Filipino students at Stanford expressed fear about the future of the Philippines following the election of Ferdinand “Bongbong” Marcos Jr. (also known as BBM), who was officially sworn into the Philippine presidency on June 30. The son] of late dictator Ferdinand Marcos Sr., BBM and his running mate Sara Duterte, the daughter of former President Rodrigo Duterte, were elected in a landslide victory.
However, the results were controversial within the Filipino community, including at Stanford. Many people raised concerns of foul play due to the election polls being “too swift,” while others were disappointed in due to the background of the two winning candidates, both of their fathers being known for extensive human rights violations.
Supporters celebrated the poll results in May, while thousands of Filipino people all over the world took to the streets and protested. Hundreds of opposing party supporters protested at the Commission on Elections (COMELEC) main office in Intramuros, Manila. Filipino activists even took to the streets of New York’s Times Square to protest against the Marcos and Duterte families, asking them to “answer for their crimes,” referencing the Marcos family dictatorship and the human rights violations of former President Duterte.
The Stanford Filipino community reacted similarly strongly to BBM-Sara’s victory. The Daily spoke with four Filipino students who shared their fears of the new administration’s potential negative effects on Philippine democracy, as well as concern over the new president’s history and political ideology.
“How can a son of a dictator crawl his way back to power?” — Filipino-American and Daily staffer Lorenzo Del Rosario ’24 said this question plagued his mind, and that the sense of incredulity and fear was shared by most members of the Filipino community.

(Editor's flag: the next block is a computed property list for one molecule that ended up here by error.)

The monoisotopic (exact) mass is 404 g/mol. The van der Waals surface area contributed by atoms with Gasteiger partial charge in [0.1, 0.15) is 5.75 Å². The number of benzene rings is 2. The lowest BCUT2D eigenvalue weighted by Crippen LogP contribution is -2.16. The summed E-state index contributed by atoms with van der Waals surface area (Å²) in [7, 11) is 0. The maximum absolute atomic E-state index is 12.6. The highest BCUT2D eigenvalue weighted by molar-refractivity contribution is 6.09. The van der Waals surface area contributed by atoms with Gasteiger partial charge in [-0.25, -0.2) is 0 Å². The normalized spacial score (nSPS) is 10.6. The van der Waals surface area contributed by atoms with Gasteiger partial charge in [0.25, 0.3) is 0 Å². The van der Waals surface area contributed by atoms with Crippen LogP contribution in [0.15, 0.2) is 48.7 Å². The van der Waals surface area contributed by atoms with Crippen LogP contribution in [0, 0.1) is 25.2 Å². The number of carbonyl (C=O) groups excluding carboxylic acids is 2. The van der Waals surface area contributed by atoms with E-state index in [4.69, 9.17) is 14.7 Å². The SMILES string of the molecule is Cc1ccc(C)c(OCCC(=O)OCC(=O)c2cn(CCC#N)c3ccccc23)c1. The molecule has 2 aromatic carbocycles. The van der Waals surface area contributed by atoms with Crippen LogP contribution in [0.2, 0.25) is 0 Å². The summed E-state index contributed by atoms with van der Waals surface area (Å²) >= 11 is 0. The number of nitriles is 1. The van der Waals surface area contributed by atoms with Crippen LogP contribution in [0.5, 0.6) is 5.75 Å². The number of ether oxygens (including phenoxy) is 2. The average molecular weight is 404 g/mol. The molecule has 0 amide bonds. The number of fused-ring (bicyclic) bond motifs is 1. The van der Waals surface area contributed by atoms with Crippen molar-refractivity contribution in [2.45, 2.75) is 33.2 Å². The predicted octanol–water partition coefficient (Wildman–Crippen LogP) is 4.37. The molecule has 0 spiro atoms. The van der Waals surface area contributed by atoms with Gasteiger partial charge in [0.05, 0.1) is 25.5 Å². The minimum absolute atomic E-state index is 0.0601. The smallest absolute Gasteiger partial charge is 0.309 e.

The 2022 Pilipinx Cultural Night was held a week after the election. Del Rosario and his fellow event organizers decided to discuss the election results at the event, hoping to raise awareness of the historical atrocities under the Marcos dictatorship and acknowledge how the University’s Filipino community was emotionally affected by the results.
Collective indignation towards the election results united much of Stanford’s Filipino community. However, many Philippine-born students at Stanford felt isolated from their American-born peers.
Euclid Soringa ’25 described the days after the election as shaped by fear for their relatives and countrymen back home. Soringa was not comfortable with sharing his grief with other Filipino students. As someone born in the Philippines who personally experienced the extrajudicial killings of Rodrigo Duterte’s corrupt administration, he feared that some Filipino immigrants would fail to understand him if they were raised in a different country and did not personally experience the effects of Duterte’s administration.
“I’m not here to invalidate them. In fact, I stand with them,” Soringa said. “I’m just scared to share my grief with them with the expectation that nobody will understand me.”
Soringa, who was raised in a rural community, feared for the future of the working class. He said for many, “life will go on and we’ll flourish without the help of the government,” but that vulnerable communities like local tricycle drivers or vendors who rely on government assistance to survive would be more at threat. With rising inflation, a lowering foreign exchange rate and sugar and salt shortages, Soringa’s worries were confirmed in the months after the election.
Some Filipino students described feeling an obligation to advocate for people in the Philippines. Filipino-American Kiara Fufunan ’25 organized a rally at Stanford after the election.
“Even if I was far away, it made me feel more connected to the cause and what Filipinos back home might have felt,” Fufunan said.
Guest speakers ranging from members of political organizations, student activists and Filipino workers attended the rally, which aimed to show the power of young Filipino people and speak out against the Marcos-Duterte regime, Fufunan said. With other Filipino students, she founded a Stanford chapter of the League of Filipino Students, a student-led advocacy movement founded in 1977 during the martial law era in the Philippines. Fufunan said it was important to sustain Filipino-American activism at Stanford, especially in light of the new presidency.
Despite the grief he felt during the early days after the election, Filipino-Australian Matias Benitez ’25 said he has since accepted the election results. “I guess democracy happened,” he told The Daily, referencing BBM’s victory with 59% of the vote, more than double that of his closest rival.
“If people don’t get what they want, I just hope that they feel like they have a voice to change the future,” Benitez said, adding that he wishes the best for the Philippines and its newly elected government, hoping to see it move towards a better future.